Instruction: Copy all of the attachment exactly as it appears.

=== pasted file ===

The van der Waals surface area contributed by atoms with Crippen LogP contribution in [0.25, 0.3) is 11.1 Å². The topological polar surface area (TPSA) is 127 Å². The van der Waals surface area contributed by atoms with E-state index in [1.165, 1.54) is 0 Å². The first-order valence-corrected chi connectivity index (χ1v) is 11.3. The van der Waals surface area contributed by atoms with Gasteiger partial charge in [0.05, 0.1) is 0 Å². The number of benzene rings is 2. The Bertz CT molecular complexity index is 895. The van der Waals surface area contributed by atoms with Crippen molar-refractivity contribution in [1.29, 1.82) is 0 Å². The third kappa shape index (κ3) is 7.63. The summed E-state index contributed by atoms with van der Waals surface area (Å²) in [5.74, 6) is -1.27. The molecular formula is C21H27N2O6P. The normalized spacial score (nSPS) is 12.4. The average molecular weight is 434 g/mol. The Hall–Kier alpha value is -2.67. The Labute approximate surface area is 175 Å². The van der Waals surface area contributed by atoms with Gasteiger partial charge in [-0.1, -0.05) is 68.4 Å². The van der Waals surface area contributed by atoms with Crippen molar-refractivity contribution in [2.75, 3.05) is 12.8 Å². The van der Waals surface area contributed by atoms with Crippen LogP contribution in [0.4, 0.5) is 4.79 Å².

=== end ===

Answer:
The van der Waals surface area contributed by atoms with Crippen LogP contribution in [0.25, 0.3) is 11.1 Å². The topological polar surface area (TPSA) is 127 Å². The van der Waals surface area contributed by atoms with E-state index in [1.165, 1.54) is 0 Å². The first-order valence-corrected chi connectivity index (χ1v) is 11.3. The van der Waals surface area contributed by atoms with Gasteiger partial charge in [0.05, 0.1) is 0 Å². The number of benzene rings is 2. The Bertz CT molecular complexity index is 895. The van der Waals surface area contributed by atoms with Crippen molar-refractivity contribution in [1.29, 1.82) is 0 Å². The third kappa shape index (κ3) is 7.63. The summed E-state index contributed by atoms with van der Waals surface area (Å²) in [5.74, 6) is -1.27. The molecular formula is C21H27N2O6P. The normalized spacial score (nSPS) is 12.4. The average molecular weight is 434 g/mol. The Hall–Kier alpha value is -2.67. The Labute approximate surface area is 175 Å². The van der Waals surface area contributed by atoms with Gasteiger partial charge in [-0.1, -0.05) is 68.4 Å². The van der Waals surface area contributed by atoms with Crippen molar-refractivity contribution in [2.75, 3.05) is 12.8 Å². The van der Waals surface area contributed by atoms with Crippen LogP contribution in [0.4, 0.5) is 4.79 Å².